Is Fruit Bad for Weight Loss?

Medically Reviewed on 10/21/2021
fruit healthy
While eating fruit offers nutritional health benefits, restricting your diet to only fruit-based can increase your calorie intake and reverse weight loss efforts.

You will lose weight when you include the recommended amount of fruit in your daily diet along with calorie restriction and regular exercise. However, only eating fruit in large portions as main meals can put you at risk of weight gain by increasing your overall calorie intake.

Such a diet where an individual eats only fruits as parts of main meals is called a fruitarian diet and is highly restrictive. For individuals with diabetes, eating too many fruits in one go can spike blood sugar levels, causing them to need more insulin and increasing insulin-induced weight gain.

Restricting your diet to only fruits can lead to cravings, food obsessions, and binge eating behaviors. When you rely mainly on fruits as main meals and deprive yourself of needed fats, complex carbs, vitamins, fats, and proteins in the form of lean meat and vegetables, you may push your body into starvation mode. If your body feels it is starving, it will slow down your metabolism in an attempt to conserve energy for vital functions. This will hamper any weight loss efforts.

How many fruits are recommended in a daily diet?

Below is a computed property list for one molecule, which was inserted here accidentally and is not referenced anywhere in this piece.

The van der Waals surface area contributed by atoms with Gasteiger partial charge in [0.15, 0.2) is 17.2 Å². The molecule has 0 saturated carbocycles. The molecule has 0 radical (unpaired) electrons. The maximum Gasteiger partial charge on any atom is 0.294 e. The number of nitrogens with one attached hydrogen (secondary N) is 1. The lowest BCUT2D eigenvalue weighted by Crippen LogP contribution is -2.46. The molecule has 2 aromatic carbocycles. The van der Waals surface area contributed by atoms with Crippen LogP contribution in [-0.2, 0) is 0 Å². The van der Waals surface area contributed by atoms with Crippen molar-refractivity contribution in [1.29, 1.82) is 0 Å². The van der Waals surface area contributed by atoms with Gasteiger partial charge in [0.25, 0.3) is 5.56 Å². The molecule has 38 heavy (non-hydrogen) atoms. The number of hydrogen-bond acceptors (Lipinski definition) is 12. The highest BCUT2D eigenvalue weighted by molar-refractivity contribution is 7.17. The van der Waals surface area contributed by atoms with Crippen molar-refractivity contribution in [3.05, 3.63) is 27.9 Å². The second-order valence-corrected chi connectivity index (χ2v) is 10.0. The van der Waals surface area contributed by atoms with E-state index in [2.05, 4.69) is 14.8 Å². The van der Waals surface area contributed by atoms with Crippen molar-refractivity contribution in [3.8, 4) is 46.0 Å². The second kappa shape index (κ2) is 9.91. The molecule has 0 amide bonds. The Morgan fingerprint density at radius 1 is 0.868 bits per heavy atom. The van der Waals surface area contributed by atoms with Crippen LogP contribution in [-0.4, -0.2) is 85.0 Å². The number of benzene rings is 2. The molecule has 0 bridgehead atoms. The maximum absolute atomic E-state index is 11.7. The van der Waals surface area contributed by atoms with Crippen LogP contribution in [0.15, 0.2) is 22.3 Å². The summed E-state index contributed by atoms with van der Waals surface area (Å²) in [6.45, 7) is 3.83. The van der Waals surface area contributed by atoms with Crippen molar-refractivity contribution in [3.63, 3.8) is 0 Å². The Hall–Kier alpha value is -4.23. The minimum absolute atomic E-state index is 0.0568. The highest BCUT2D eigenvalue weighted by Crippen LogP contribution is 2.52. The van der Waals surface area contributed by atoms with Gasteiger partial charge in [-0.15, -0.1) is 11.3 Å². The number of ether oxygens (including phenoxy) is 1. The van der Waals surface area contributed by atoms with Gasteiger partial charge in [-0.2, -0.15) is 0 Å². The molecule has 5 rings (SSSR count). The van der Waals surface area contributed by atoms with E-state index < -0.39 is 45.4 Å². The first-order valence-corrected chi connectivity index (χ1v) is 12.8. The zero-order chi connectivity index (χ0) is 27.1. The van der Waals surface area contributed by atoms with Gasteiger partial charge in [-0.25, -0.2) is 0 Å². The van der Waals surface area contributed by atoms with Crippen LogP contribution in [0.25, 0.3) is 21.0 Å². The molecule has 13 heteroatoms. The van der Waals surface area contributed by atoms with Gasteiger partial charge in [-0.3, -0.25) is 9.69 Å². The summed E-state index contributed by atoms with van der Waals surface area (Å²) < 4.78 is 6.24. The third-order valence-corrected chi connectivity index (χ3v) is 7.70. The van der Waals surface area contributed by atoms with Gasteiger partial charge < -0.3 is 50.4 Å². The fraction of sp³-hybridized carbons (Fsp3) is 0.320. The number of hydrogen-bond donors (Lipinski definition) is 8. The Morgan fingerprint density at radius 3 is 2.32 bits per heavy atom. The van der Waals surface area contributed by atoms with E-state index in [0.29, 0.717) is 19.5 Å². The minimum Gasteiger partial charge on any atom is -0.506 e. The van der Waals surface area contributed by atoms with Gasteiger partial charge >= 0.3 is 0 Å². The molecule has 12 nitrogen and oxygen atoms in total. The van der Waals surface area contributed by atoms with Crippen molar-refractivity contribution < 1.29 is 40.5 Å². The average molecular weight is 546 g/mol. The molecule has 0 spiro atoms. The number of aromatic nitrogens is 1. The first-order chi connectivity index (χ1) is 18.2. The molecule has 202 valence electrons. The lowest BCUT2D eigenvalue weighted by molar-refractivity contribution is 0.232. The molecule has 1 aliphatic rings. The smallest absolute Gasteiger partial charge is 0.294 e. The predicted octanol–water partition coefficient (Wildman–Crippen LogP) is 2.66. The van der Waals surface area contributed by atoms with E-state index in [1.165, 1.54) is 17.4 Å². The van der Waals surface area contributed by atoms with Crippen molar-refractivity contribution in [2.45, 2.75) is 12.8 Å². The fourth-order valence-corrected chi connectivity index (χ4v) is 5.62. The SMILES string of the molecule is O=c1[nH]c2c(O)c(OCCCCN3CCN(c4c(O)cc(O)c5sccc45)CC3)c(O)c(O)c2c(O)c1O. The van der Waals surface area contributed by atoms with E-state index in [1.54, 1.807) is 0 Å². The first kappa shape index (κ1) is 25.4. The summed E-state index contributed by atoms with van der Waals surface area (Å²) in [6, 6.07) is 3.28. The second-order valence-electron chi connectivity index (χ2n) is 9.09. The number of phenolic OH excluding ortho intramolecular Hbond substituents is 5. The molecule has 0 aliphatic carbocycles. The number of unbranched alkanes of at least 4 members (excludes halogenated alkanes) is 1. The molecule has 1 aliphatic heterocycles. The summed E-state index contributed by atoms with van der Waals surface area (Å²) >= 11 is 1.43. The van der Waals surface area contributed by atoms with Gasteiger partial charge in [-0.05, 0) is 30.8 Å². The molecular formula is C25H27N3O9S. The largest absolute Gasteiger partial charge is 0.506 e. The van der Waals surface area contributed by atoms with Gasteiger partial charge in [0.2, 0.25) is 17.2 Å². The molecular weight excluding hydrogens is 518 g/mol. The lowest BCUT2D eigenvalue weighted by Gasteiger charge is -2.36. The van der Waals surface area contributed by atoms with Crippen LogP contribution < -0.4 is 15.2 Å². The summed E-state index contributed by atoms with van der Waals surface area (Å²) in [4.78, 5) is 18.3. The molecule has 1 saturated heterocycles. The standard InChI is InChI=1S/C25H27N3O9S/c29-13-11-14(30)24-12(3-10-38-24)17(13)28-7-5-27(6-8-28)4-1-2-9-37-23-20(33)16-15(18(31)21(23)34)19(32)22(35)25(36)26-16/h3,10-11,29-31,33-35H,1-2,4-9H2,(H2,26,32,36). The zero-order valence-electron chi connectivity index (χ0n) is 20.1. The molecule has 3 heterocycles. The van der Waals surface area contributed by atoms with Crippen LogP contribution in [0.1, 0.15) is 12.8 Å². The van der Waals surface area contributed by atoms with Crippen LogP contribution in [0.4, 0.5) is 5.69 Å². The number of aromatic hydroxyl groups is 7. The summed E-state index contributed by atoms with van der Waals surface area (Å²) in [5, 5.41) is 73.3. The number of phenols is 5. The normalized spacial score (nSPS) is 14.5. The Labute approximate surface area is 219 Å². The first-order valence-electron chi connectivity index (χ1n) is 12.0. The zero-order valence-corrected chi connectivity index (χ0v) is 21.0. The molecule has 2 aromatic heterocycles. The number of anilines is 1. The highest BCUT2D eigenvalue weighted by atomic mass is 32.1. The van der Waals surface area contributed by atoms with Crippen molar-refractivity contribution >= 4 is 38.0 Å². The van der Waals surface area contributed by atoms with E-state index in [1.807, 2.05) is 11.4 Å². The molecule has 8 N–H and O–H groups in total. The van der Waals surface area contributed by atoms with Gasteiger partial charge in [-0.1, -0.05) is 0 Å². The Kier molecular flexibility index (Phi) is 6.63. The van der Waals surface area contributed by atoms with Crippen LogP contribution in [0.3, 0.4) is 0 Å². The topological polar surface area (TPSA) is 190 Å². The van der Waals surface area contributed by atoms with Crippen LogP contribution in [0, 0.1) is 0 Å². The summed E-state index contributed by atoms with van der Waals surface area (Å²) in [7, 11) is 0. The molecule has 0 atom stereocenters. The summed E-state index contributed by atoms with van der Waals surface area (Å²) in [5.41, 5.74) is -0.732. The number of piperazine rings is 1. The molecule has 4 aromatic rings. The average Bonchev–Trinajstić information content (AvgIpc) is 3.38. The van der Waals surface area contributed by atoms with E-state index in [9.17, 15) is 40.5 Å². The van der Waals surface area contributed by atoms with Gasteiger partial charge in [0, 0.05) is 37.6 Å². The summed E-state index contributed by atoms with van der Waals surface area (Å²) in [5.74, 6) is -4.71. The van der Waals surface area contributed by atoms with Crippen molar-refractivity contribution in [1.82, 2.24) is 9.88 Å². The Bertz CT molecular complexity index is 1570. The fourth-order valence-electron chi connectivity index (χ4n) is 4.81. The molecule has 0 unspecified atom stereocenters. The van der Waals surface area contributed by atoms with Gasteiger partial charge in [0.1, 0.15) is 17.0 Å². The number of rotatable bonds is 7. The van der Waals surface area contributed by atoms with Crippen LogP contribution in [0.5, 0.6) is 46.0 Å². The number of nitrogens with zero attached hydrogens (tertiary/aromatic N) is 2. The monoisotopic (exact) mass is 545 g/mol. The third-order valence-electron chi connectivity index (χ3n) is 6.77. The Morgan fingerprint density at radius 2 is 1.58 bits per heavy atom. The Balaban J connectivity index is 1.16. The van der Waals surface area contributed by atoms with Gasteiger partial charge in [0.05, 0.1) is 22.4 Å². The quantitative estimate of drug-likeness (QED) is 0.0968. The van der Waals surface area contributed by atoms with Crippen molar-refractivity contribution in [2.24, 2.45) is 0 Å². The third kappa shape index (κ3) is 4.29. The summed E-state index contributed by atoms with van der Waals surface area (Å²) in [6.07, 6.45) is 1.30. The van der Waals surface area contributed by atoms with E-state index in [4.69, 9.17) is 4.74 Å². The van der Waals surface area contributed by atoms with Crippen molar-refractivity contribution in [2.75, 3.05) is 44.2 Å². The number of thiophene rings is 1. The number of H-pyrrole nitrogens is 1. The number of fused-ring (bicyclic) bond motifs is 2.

Nutritionists recommend that adults eat at least one and a half to two cups of fruit and two to three cups of vegetables per day as part of a healthy eating pattern.

Typical serving of fruit may include

One medium-sized

  • apple,
  • banana, or
  • orange.

Two pieces of smaller

  • plums, or
  • kiwi fruit.

A cup of chopped fruit salad or tinned fruit is considered adequate as long as there is no added sugar.

What are the health benefits of adding fruits to the diet?

Fruits are a powerhouse of vitamins and antioxidants, including vitamin C and beta-carotene. They contain polyphenols that help cells regenerate and halt tissue aging. Having the daily recommended helping of fruits can reduce the risk of cancer and other chronic diseases. 

The soluble fiber present in the fruits helps the growth of “good bacteria” in your gut, thus promoting your immunity and overall health. Fruit, if eaten in moderation, are especially beneficial for your hair, skin, and digestion and is a better choice than processed and fat-laden fast foods.

However, fruits are best eaten as a mid-meal snack rather than as a main meal. Make sure to eat a “rainbow diet” consisting of orange, red, and yellow fruits, such as bananas, citrus fruits, rockmelon, and mangoes. These have vitamin C and B that are essential for cell repair.

What are the other dangers of a fruit-only diet?

Other than the weight gain and poor control of blood sugars in those with diabetes, the fruit-only diet can result in the following side effects:

  • Fruit is high in potassium, which can be dangerous for those who cannot filter potassium out of their kidneys.
  • The high sugar content in fruit can increase the risk of tooth decay.
    • Some fruits, such as oranges, are highly acidic and can erode tooth enamel if taken in excess.
  • Fruit is a poor protein source, with one cup serving giving you less than six grams of protein.
    • Hence, there is no way you will compensate for your protein intake if you stop eating grains, cereals, and eat only fruits.
  • Additionally, those who eat restricted diets can often suffer from deficiency of iodine, calcium, vitamin D, and B vitamins.


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Medically Reviewed on 10/21/2021
Cleveland Clinic. The Fruitarian Diet: Is It Good or Bad For You?